UPDATE: Terapon Adhahn, left, was sentenced Friday to life in prison without possibility of parole. He was convicted of the following crimes:
• One count each of aggravated first-degree murder, first-degree kidnapping and first-degree rape in the July 2007 death of 12-year-old Zina Linnik.
• Three counts of first-degree rape and one count of first-degree kidnapping in the rape of an 11-year-old Tacoma girl abducted on her way to school in May 2000.
• One count of first-degree rape, three counts of second-degree rape and three counts of third-degree rape of a child for repeated sexual assaults of a teenage girl who lived with him from 2003 to 2005.
• One count of failing to register as a sex offender, for not abiding by the conditions of his sentence for a 1990 incest conviction.
The man in chains in the photo, Terapon Adhahn, 42, was arrested a few days ago, after he told police where he left the body of Zina Linnek, 12, one of eight children whose family lives in Tacoma, Washington, where I was born and grew up, within a few miles of where three of my adult children now make their homes. Adhahn left Zina’s body at a rest stop in an area of personal importance to me, at the entrance to Silver Lake on the Mountain Highway not far from Tacoma, where my grandparents built a cabin when I was a tiny girl, a cabin my parents still own which lies just below the home in which they now reside, and where our family regularly gathers. Whenever we drove up to “the lake” when I was a girl, my dad would joke in a kindhearted way about people picnicking in the rest area, saying they likely believed they were out “in the wilderness.” To my dad, only remote, nearly inaccessible, “rugged” areas qualified as “wilderness.” We’d smile at my dad, the harried attorney become quasi-swagger-y like a mountain man, and we’d drive around the bend just moments away from my grandparents’ rustic cabin, complete with outhouse in those days, full of family memories and memorabilia, as it still is.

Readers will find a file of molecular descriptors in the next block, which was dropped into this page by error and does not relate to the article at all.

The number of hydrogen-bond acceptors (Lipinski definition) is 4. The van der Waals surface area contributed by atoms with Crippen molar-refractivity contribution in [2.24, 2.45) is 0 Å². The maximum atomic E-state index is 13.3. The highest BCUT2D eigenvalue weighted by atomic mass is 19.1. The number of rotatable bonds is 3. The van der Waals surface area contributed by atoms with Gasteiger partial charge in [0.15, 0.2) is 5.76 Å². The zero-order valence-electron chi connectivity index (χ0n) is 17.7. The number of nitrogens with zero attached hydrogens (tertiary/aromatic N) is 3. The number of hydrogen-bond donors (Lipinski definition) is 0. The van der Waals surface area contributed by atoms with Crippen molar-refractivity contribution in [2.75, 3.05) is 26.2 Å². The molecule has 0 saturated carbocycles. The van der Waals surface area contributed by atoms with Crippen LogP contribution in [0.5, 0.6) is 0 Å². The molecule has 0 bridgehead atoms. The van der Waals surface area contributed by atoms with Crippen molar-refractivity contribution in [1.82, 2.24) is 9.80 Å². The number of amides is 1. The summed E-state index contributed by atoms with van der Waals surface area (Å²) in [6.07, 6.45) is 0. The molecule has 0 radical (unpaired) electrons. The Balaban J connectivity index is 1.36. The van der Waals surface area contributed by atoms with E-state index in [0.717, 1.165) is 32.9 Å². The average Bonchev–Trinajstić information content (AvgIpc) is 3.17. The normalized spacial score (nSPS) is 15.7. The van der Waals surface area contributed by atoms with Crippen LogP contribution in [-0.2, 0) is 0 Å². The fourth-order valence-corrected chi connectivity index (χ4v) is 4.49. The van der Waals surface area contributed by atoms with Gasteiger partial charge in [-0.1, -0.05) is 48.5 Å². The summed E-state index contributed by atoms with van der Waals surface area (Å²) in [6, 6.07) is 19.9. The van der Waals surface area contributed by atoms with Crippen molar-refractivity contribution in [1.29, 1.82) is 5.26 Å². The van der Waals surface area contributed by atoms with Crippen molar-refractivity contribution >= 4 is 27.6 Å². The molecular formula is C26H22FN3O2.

The days of reminiscing as we drive past that “rest area” are history now; that place will forever be shadowed and haunted by the brutal murder of a little girl, whose body was discarded as so much rubbish there.
Adhahn stalked Zina, like any predator stalks its prey. She had been in the alley behind her house at 9:45 p.m. on 4th of July, a hot night, as it turned out. It is still a bit light out here at that time, not quite dark, and lots of people were outside watching the city-sponsored fireworks displays. She’d been playing with her siblings and friends, who had run off to do something else momentarily, leaving her alone in the alley. That’s when she was seized and drug into a gray van. She screamed. Her father heard and ran outside, just in time to see the van drive off, just in time to find one of her red flip flops, left behind. He was able to remember a few of the numbers on the license plate.
Police were able to track Adhahn down by way of these few numbers. Adhahn lived maybe 10 miles away, in a part of the city near where I grew up. Police searched his home and found girls’ underwear and other items. Adhahn then told his attorneys where he left her body.
A Rapist, Not a “Sexual Offender”